HOLDING his new baby daughter tight, first time dad Brendan Maguire couldn't have felt prouder.
But within minutes little Hollie "went floppy" as her tiny body struggled to fight an infection.
Medics were unable to save the infant and she died at the Royal Victoria Hospital in Belfast, Northern Ireland, in 2016.
She had contracted Group B Streptococcus (GBS) – a common infection that affects one in every 1,750 newborns.
Brendan told Belfast Live: "Everybody thought Hollie was perfectly healthy but soon after she was born, she went floppy and was lethargic, was finding it hard to breathe and then passed away.
"It was unexplainable. I went to a place I have never been before, I just couldn't believe it – I felt like I was dreaming."
The 31-year-old mortgage advisor said his wife Susan, 36, had had a "textbook" pregnancy, but they weren't informed on the dangers of GBS.
Killer infection in newborns
Group B Strep is the most common cause of life-threatening infection in newborn babies, causing meningitis, pneumonia and sepsis.
The UK currently does not routinely test mums-to-be for group B Strep – instead using a risk-based prevention strategy.
But there is ongoing debate about whether or not every pregnant woman should be tested.
The bacteria that causes infection is present in around one in five women, but typically causes no harm to the mum-to-be.
The danger is when giving birth a mum can pass the deadly bacteria to her newborn, without knowing.
In the vast majority of cases babies will be unaffected.
But one in 1,750 newborns will develop group B Strep infection.
Of those, 19 will die and the 14 survivors will be left with long-term disabilities.
'My wife was a carrier… but we didn't know'
Brendan said: "We weren't made aware that my wife carried it, even though 40 per cent of people can be carrying it at any one time.
"There is a risk matrix, and if you don't tick the boxes then they won't test you for it.
"We didn't know the reason why Hollie had passed away and had to wait a few weeks for the report to come back, but we had already assumed that the cause was Group B Strep because Susan was diagnosed with it after Hollie's birth.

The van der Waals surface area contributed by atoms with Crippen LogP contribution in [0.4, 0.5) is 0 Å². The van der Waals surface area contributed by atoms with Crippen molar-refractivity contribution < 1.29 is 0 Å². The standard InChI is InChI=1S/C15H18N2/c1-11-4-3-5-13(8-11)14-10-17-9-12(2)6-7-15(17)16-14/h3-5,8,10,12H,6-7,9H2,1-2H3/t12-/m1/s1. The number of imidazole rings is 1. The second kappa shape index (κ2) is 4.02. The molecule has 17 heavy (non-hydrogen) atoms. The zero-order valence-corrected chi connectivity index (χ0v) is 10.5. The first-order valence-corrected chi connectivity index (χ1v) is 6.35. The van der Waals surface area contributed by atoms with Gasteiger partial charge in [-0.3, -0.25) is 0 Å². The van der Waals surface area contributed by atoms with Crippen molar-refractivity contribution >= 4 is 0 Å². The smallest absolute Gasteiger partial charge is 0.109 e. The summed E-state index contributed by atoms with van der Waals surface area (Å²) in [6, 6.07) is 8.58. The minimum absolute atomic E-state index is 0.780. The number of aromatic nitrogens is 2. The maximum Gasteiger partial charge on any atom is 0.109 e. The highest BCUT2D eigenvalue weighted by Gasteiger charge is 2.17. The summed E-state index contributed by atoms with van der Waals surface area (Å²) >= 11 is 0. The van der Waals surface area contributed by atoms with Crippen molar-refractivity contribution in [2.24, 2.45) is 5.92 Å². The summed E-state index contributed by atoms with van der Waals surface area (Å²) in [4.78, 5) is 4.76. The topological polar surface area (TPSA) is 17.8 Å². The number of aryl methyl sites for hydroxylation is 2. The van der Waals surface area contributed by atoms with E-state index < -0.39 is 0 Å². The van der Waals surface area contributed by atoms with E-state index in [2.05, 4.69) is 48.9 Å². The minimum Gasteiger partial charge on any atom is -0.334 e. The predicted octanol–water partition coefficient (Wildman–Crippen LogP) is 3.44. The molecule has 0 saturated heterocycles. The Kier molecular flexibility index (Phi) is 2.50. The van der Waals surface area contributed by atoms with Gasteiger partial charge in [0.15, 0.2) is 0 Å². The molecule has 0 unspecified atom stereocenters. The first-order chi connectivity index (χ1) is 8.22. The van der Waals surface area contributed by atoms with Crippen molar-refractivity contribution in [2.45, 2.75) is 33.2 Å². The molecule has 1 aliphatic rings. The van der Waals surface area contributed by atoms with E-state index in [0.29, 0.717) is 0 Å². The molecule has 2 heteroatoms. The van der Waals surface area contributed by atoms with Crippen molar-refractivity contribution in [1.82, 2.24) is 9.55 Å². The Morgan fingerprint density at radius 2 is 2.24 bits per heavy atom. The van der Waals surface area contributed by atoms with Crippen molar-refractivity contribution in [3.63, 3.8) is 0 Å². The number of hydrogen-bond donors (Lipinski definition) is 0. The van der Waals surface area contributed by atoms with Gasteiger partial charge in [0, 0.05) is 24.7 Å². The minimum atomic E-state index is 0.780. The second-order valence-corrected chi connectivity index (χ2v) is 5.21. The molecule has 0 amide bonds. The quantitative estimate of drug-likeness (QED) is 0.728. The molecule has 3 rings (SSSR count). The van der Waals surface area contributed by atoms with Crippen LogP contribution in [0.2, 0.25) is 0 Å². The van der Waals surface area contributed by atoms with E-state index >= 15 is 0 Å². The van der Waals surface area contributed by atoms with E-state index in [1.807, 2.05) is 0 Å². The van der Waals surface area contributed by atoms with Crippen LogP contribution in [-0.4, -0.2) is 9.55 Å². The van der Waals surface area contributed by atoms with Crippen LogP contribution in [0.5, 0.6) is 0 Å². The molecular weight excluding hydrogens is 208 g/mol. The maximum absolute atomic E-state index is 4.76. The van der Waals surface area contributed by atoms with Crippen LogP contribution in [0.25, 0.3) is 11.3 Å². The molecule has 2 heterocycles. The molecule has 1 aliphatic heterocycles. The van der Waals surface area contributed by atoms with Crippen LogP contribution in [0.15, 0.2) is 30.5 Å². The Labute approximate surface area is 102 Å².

"Even though the hospital don't think you're at risk, we think you should be told about the possible risk and where to go to get a private test which costs £35."
What are the signs and symptoms of Group B Strep in babies?
Up to one third of GBS infections are late-onset, occurring after the baby’s first 6 days, usually as meningitis with sepsis. It is uncommon after a baby reaches one month old and very rare after age three months.
Typical signs of late-onset group B Strep infection are similar to those associated with early onset infection and may include signs associated with meningitis such as:
- Being irritable with high pitched or whimpering cry, or moaning;
- Blank, staring or trance-like expression;
- Floppy, may dislike being handled, be fretful;
- Tense or bulging fontanelle (soft spot on babies’ heads);
- Turns away from bright light;
- Involuntary stiff body or jerking movements; and/or
- Pale, blotchy skin.
Currently there are no known ways of preventing late-onset GBS infections, so speedy identification of signs and symptoms of these infections is vital for early diagnosis and treatment. A vaccine is in development, but will take many years before it is available.
Group B Strep infections in newborn babies can be prevented by giving antibiotics through a vein to women during labour, which reduces the risk by up to 90 per cent.
Since 2000, there has been a 31 per cent increase in the rate of GBS infections in babies under three months of age, despite ‘risk-based’ prevention guidelines being introduced in 2003.
Brendan added: "If Group B Strep gets into a baby it has devastating consequences, it can make them more susceptible to severe illnesses like meningitis and in Hollie's case – pneumonia.
"The message we want to get across is that the NHS albeit very good, won't tell you about Group B Strep unless you tick all of the boxes to be deemed at risk – and the chances of that are very low.
"Don't risk it, just test for it. For £35 it is the difference between life and death."
Earlier this month, an inquest into Hollie's death found that the hospital was not at fault.
The coroner ruled that staff had adhered to the guidelines concerning heart rate at the time, and despite flaws in the systems, Hollie's death could not have been prevented.
A spokesperson for the Belfast Health and Social Care Trust said: "Belfast Trust extends our sympathies at this very difficult time to Hollie’s parents.
"There has been regional learning from Hollie’s case and as a result Northern Ireland has changed its processes in relation to the assessment of baby heart monitoring in labour."
Source: Read Full Article